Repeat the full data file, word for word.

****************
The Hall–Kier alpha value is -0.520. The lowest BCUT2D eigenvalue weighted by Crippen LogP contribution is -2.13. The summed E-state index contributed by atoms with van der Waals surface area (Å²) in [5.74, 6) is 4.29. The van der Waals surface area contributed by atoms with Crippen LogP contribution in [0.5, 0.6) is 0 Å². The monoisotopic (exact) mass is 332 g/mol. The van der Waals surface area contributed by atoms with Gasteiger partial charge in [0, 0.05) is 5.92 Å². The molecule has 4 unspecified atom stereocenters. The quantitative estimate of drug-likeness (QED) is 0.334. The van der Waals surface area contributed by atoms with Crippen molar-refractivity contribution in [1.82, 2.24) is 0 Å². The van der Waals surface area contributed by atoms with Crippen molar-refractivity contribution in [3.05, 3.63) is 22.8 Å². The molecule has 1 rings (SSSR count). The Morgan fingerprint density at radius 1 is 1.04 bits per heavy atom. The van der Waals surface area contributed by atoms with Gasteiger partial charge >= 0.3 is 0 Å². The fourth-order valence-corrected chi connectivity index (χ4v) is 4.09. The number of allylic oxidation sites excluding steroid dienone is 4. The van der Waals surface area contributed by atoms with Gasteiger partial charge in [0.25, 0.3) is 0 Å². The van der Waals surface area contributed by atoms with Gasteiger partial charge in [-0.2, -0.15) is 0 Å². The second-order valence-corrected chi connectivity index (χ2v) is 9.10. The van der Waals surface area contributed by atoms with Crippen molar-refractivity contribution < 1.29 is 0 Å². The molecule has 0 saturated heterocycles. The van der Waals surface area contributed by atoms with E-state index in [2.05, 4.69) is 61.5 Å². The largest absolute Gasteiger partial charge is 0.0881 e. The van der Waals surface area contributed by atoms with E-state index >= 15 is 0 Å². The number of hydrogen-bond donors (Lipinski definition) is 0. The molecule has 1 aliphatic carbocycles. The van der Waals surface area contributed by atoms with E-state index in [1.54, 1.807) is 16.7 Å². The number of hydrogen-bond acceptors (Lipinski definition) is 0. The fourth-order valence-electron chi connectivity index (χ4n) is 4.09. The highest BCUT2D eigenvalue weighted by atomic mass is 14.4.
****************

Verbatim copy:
The Hall–Kier alpha value is -0.520. The lowest BCUT2D eigenvalue weighted by Crippen LogP contribution is -2.13. The summed E-state index contributed by atoms with van der Waals surface area (Å²) in [5.74, 6) is 4.29. The van der Waals surface area contributed by atoms with Crippen LogP contribution in [0.5, 0.6) is 0 Å². The monoisotopic (exact) mass is 332 g/mol. The van der Waals surface area contributed by atoms with Gasteiger partial charge in [0, 0.05) is 5.92 Å². The molecule has 4 unspecified atom stereocenters. The quantitative estimate of drug-likeness (QED) is 0.334. The van der Waals surface area contributed by atoms with Crippen molar-refractivity contribution in [1.82, 2.24) is 0 Å². The van der Waals surface area contributed by atoms with Crippen molar-refractivity contribution in [3.05, 3.63) is 22.8 Å². The molecule has 1 rings (SSSR count). The Morgan fingerprint density at radius 1 is 1.04 bits per heavy atom. The van der Waals surface area contributed by atoms with Gasteiger partial charge >= 0.3 is 0 Å². The fourth-order valence-corrected chi connectivity index (χ4v) is 4.09. The number of allylic oxidation sites excluding steroid dienone is 4. The van der Waals surface area contributed by atoms with Gasteiger partial charge in [0.25, 0.3) is 0 Å². The van der Waals surface area contributed by atoms with Gasteiger partial charge in [-0.2, -0.15) is 0 Å². The second-order valence-corrected chi connectivity index (χ2v) is 9.10. The van der Waals surface area contributed by atoms with Crippen molar-refractivity contribution < 1.29 is 0 Å². The molecule has 0 saturated heterocycles. The van der Waals surface area contributed by atoms with E-state index in [2.05, 4.69) is 61.5 Å². The largest absolute Gasteiger partial charge is 0.0881 e. The van der Waals surface area contributed by atoms with E-state index >= 15 is 0 Å². The number of hydrogen-bond donors (Lipinski definition) is 0. The molecule has 1 aliphatic carbocycles. The van der Waals surface area contributed by atoms with E-state index in [1.54, 1.807) is 16.7 Å². The number of hydrogen-bond acceptors (Lipinski definition) is 0. The fourth-order valence-electron chi connectivity index (χ4n) is 4.09. The highest BCUT2D eigenvalue weighted by atomic mass is 14.4.